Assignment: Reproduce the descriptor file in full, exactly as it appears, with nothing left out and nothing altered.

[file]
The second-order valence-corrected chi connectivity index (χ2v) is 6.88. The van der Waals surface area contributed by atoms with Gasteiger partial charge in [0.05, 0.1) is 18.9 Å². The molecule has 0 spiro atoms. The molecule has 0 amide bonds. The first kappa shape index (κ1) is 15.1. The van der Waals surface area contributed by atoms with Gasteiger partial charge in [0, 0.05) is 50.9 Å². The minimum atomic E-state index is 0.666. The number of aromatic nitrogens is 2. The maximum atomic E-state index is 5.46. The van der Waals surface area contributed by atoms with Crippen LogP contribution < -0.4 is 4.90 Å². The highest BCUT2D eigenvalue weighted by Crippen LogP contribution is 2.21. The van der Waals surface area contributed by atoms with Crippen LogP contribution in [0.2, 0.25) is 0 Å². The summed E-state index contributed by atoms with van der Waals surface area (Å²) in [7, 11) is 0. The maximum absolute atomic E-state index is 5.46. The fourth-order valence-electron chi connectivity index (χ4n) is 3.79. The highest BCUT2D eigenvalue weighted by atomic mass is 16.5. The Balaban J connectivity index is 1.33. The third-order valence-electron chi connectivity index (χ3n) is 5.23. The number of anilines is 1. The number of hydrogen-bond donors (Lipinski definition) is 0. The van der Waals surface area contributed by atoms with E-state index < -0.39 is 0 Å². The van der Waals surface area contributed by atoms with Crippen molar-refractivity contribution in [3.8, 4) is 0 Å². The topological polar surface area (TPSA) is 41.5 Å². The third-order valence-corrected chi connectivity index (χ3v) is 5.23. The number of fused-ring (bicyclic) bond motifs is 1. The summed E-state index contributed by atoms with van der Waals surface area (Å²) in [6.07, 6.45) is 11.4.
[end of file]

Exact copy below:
The second-order valence-corrected chi connectivity index (χ2v) is 6.88. The van der Waals surface area contributed by atoms with Gasteiger partial charge in [0.05, 0.1) is 18.9 Å². The molecule has 0 spiro atoms. The molecule has 0 amide bonds. The first kappa shape index (κ1) is 15.1. The van der Waals surface area contributed by atoms with Gasteiger partial charge in [0, 0.05) is 50.9 Å². The minimum atomic E-state index is 0.666. The number of aromatic nitrogens is 2. The maximum atomic E-state index is 5.46. The van der Waals surface area contributed by atoms with Crippen LogP contribution < -0.4 is 4.90 Å². The highest BCUT2D eigenvalue weighted by Crippen LogP contribution is 2.21. The van der Waals surface area contributed by atoms with Crippen LogP contribution in [0.2, 0.25) is 0 Å². The summed E-state index contributed by atoms with van der Waals surface area (Å²) in [7, 11) is 0. The maximum absolute atomic E-state index is 5.46. The fourth-order valence-electron chi connectivity index (χ4n) is 3.79. The highest BCUT2D eigenvalue weighted by atomic mass is 16.5. The Balaban J connectivity index is 1.33. The third-order valence-electron chi connectivity index (χ3n) is 5.23. The number of anilines is 1. The number of hydrogen-bond donors (Lipinski definition) is 0. The van der Waals surface area contributed by atoms with E-state index < -0.39 is 0 Å². The van der Waals surface area contributed by atoms with Crippen molar-refractivity contribution in [3.8, 4) is 0 Å². The topological polar surface area (TPSA) is 41.5 Å². The third-order valence-corrected chi connectivity index (χ3v) is 5.23. The number of fused-ring (bicyclic) bond motifs is 1. The summed E-state index contributed by atoms with van der Waals surface area (Å²) in [6.07, 6.45) is 11.4.